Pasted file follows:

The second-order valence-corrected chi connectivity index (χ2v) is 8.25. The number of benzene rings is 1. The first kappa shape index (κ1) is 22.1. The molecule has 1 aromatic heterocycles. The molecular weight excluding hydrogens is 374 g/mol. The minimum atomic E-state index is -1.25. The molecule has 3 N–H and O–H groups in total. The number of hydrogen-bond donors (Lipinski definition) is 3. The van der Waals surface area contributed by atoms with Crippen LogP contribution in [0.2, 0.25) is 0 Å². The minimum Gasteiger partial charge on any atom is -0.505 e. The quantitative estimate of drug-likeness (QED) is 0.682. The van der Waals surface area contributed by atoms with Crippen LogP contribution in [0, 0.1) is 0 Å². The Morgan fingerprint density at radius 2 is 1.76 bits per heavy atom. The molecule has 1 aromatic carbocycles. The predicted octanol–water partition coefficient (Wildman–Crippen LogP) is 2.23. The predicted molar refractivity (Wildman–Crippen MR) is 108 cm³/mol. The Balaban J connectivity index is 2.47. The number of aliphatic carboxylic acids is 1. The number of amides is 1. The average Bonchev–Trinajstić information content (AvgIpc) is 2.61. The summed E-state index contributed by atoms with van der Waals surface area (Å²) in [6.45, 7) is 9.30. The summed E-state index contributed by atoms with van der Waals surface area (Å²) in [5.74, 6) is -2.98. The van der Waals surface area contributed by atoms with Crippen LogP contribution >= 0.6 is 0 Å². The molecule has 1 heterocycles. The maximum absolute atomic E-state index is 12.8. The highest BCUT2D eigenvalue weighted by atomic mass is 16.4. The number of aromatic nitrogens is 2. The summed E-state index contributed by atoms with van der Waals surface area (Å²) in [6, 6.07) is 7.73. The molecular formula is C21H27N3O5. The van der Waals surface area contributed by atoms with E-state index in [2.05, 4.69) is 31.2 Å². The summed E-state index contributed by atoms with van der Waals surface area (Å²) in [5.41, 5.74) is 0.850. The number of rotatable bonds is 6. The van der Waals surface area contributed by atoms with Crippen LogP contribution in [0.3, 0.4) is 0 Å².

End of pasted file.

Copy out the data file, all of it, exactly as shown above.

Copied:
The second-order valence-corrected chi connectivity index (χ2v) is 8.25. The number of benzene rings is 1. The first kappa shape index (κ1) is 22.1. The molecule has 1 aromatic heterocycles. The molecular weight excluding hydrogens is 374 g/mol. The minimum atomic E-state index is -1.25. The molecule has 3 N–H and O–H groups in total. The number of hydrogen-bond donors (Lipinski definition) is 3. The van der Waals surface area contributed by atoms with Crippen LogP contribution in [0.2, 0.25) is 0 Å². The minimum Gasteiger partial charge on any atom is -0.505 e. The quantitative estimate of drug-likeness (QED) is 0.682. The van der Waals surface area contributed by atoms with Crippen LogP contribution in [0, 0.1) is 0 Å². The Morgan fingerprint density at radius 2 is 1.76 bits per heavy atom. The molecule has 1 aromatic carbocycles. The predicted octanol–water partition coefficient (Wildman–Crippen LogP) is 2.23. The predicted molar refractivity (Wildman–Crippen MR) is 108 cm³/mol. The Balaban J connectivity index is 2.47. The number of aliphatic carboxylic acids is 1. The number of amides is 1. The average Bonchev–Trinajstić information content (AvgIpc) is 2.61. The summed E-state index contributed by atoms with van der Waals surface area (Å²) in [6.45, 7) is 9.30. The summed E-state index contributed by atoms with van der Waals surface area (Å²) in [5.74, 6) is -2.98. The van der Waals surface area contributed by atoms with Crippen LogP contribution >= 0.6 is 0 Å². The molecule has 1 heterocycles. The maximum absolute atomic E-state index is 12.8. The highest BCUT2D eigenvalue weighted by atomic mass is 16.4. The number of aromatic nitrogens is 2. The summed E-state index contributed by atoms with van der Waals surface area (Å²) in [6, 6.07) is 7.73. The molecular formula is C21H27N3O5. The van der Waals surface area contributed by atoms with E-state index in [2.05, 4.69) is 31.2 Å². The summed E-state index contributed by atoms with van der Waals surface area (Å²) in [5.41, 5.74) is 0.850. The number of rotatable bonds is 6. The van der Waals surface area contributed by atoms with Crippen LogP contribution in [0.3, 0.4) is 0 Å².